Pros: Free, Great displays of famous aircraft
Cons: Can't see it all in one day
National Museum of the US Air Force
The US Air Force Museum is located outside Wright-Patterson Air Force Base in Dayton Ohio, close to I-75, I-675, and I-70.
The museum is open 9 a.m. to 5 p.m. seven days a week, except for three days a year. The museum is closed on Thanksgiving, Christmas and New Year's Day.
The Air Force has a long history, having come into its own during WWII. But the Army started buying Wright flyers soon after the Wright brothers demonstrated the concept of heavier than air flight early in the twentieth century (1903) with the Army purchasing its first airplanes probably about 1906.
The history of aviation began in the early twentieth century yet the history making idea of the first planes did not dawn on the people involved, (perhaps due to the expense) to the extent that very few early birds were preserved and still exist.
The museum has three large galleries, one devoted to the early years up through WWI and WWII; another devoted to modern flight - post WWII; and a third devoted to Cold War Era flight. There is also an additional gallery that covers missles and space flight which the Air Force has always had a big hand in. I believe each of the large galleries is about 200,000 square feet in size so there is a lot of area covered in airplanes, not to mention hundreds of placards to read.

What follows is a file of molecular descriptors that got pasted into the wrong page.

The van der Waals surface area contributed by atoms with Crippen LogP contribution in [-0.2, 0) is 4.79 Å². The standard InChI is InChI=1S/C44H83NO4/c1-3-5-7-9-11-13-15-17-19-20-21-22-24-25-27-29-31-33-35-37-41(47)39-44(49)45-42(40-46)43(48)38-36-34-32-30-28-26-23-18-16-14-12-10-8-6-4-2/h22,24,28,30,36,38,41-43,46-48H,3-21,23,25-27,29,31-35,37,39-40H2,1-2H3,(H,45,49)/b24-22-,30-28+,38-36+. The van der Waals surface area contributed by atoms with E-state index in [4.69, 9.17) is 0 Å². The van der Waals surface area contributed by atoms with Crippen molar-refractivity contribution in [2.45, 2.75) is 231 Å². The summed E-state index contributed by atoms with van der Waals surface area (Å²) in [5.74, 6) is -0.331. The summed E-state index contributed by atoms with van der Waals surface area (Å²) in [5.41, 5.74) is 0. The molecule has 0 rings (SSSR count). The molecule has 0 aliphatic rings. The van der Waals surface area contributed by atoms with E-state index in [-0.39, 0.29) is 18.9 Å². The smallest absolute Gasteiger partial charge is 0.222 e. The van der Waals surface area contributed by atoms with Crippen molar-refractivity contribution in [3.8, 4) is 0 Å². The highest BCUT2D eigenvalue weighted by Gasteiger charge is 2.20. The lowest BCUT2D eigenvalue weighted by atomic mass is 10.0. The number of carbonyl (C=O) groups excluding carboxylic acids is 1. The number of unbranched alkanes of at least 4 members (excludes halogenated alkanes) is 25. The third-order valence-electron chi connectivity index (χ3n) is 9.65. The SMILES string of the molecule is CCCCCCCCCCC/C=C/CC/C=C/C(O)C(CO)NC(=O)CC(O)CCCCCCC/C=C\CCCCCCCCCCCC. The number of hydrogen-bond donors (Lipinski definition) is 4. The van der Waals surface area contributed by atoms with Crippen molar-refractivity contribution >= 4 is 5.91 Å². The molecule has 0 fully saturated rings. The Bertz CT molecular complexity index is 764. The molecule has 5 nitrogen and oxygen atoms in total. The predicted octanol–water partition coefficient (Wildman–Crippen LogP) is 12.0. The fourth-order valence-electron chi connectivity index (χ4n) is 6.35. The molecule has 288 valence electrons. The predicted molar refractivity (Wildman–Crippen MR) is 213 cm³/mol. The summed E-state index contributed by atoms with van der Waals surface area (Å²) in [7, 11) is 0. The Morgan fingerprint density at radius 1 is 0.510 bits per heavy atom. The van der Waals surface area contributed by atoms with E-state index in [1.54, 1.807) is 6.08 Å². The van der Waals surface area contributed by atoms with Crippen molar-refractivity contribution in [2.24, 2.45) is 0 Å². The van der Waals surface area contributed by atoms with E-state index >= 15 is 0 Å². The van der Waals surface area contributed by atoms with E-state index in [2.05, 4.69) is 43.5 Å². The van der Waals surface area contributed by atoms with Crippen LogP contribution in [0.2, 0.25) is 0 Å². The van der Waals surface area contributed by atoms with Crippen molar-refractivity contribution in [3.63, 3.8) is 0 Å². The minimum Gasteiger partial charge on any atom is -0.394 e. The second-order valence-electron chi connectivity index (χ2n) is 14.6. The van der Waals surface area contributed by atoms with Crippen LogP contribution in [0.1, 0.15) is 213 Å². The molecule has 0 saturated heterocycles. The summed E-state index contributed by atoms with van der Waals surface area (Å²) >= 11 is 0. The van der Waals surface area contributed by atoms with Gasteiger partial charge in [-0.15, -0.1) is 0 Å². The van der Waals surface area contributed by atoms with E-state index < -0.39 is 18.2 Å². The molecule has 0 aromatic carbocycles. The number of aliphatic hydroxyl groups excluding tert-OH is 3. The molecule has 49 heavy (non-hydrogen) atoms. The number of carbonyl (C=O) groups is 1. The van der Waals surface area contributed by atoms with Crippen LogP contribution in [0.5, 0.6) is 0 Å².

The Early Years gallery starts with the original Wright Flyer and goes through the various manufacturers, like Curtiss and DeHavilland and many others I never heard of and shows the evolution of the heavier-than-air fabric covered machines that first showed their worth as a weapon in WWI. Spads, Fokkers, Sopwiths, etc all are displayed. The Wright Flyer is from 1908, and in keeping with my earlier statement, nobody thought to maintain any of the early aircraft for posterity, so it's lucky that many old aircraft exist at all.
The WWII gallery covers all the famous fighters and bombers including Bock's Car, the actual B-29 that dropped the atomic bomb on Nagasaki. It looks brand new, as do most of the well preserved birds.
The Modern Flight gallery shows the early jets like the workhorse F-86 Super Sabre. The F-105 Wild Weasel and the hulking B-52 Stratofortress bomber are also there. There is just so much to see and you can go back multiple times. The actual shells from the various atomic bombs also are on display and it is amazing to see how the size shrunk and the yield multiplied.
The Cold War gallery covers Vietnam, the F-4 Phantom, the F-16 Falcon, and the Stealth F-117 fighters and B-2 bombers that you saw in the Iraq war as well as the crowd pleasing SR-71 Black Bird that flies at Mach 3. Many displays throughout the museum show interesting things like the Berlin Airlift that took place when the Soviets blockaded Berlin in 1948.
There is a great gift shop with tons of books on aviation that will make a non fiction buff drool.
There is a further gallery, located a mile away in which are four presidential aircraft that can be walked through, includiing the Air Force 1 (Boeing 707) used by Presidents Kennedy, Johnson, and Nixon.
If you've been to the Air and Space Museum on the National Mall in Washington, DC the US Air Force Museum beats it by a country mile.